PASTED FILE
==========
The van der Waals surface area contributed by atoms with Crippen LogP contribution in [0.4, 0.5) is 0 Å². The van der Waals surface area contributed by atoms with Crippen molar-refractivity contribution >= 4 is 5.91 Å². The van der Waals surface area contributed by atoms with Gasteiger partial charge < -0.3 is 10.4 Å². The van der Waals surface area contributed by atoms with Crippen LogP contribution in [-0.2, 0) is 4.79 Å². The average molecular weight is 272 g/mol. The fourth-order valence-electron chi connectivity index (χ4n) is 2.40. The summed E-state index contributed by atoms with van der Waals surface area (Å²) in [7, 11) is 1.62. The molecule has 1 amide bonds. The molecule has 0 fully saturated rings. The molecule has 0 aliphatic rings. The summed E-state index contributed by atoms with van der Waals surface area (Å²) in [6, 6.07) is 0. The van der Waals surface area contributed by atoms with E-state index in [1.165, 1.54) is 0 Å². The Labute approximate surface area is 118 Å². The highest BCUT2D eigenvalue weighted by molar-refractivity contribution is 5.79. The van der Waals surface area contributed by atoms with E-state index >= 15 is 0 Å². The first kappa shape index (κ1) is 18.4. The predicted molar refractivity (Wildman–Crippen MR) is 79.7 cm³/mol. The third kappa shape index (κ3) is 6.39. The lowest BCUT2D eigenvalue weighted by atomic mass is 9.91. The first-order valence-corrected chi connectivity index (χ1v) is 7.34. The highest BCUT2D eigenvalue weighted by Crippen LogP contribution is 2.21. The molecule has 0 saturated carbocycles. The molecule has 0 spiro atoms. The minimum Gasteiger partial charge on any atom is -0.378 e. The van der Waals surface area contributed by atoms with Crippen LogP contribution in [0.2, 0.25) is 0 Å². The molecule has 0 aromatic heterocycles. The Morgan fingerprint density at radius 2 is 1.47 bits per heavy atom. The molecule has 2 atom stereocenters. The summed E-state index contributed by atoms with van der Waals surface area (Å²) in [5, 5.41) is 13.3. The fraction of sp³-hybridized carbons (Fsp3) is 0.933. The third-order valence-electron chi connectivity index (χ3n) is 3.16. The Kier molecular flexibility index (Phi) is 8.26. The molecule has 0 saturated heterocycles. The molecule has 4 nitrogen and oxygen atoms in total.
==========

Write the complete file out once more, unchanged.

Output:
The van der Waals surface area contributed by atoms with Crippen LogP contribution in [0.4, 0.5) is 0 Å². The van der Waals surface area contributed by atoms with Crippen molar-refractivity contribution >= 4 is 5.91 Å². The van der Waals surface area contributed by atoms with Gasteiger partial charge < -0.3 is 10.4 Å². The van der Waals surface area contributed by atoms with Crippen LogP contribution in [-0.2, 0) is 4.79 Å². The average molecular weight is 272 g/mol. The fourth-order valence-electron chi connectivity index (χ4n) is 2.40. The summed E-state index contributed by atoms with van der Waals surface area (Å²) in [7, 11) is 1.62. The molecule has 1 amide bonds. The molecule has 0 fully saturated rings. The molecule has 0 aliphatic rings. The summed E-state index contributed by atoms with van der Waals surface area (Å²) in [6, 6.07) is 0. The van der Waals surface area contributed by atoms with E-state index in [1.165, 1.54) is 0 Å². The Labute approximate surface area is 118 Å². The highest BCUT2D eigenvalue weighted by molar-refractivity contribution is 5.79. The van der Waals surface area contributed by atoms with E-state index >= 15 is 0 Å². The first kappa shape index (κ1) is 18.4. The predicted molar refractivity (Wildman–Crippen MR) is 79.7 cm³/mol. The third kappa shape index (κ3) is 6.39. The lowest BCUT2D eigenvalue weighted by atomic mass is 9.91. The first-order valence-corrected chi connectivity index (χ1v) is 7.34. The highest BCUT2D eigenvalue weighted by Crippen LogP contribution is 2.21. The molecule has 0 saturated carbocycles. The molecule has 0 spiro atoms. The minimum Gasteiger partial charge on any atom is -0.378 e. The van der Waals surface area contributed by atoms with Crippen LogP contribution in [0.2, 0.25) is 0 Å². The molecule has 0 aromatic heterocycles. The Morgan fingerprint density at radius 2 is 1.47 bits per heavy atom. The molecule has 2 atom stereocenters. The summed E-state index contributed by atoms with van der Waals surface area (Å²) in [5, 5.41) is 13.3. The fraction of sp³-hybridized carbons (Fsp3) is 0.933. The third-order valence-electron chi connectivity index (χ3n) is 3.16. The Kier molecular flexibility index (Phi) is 8.26. The molecule has 0 saturated heterocycles. The molecule has 4 nitrogen and oxygen atoms in total.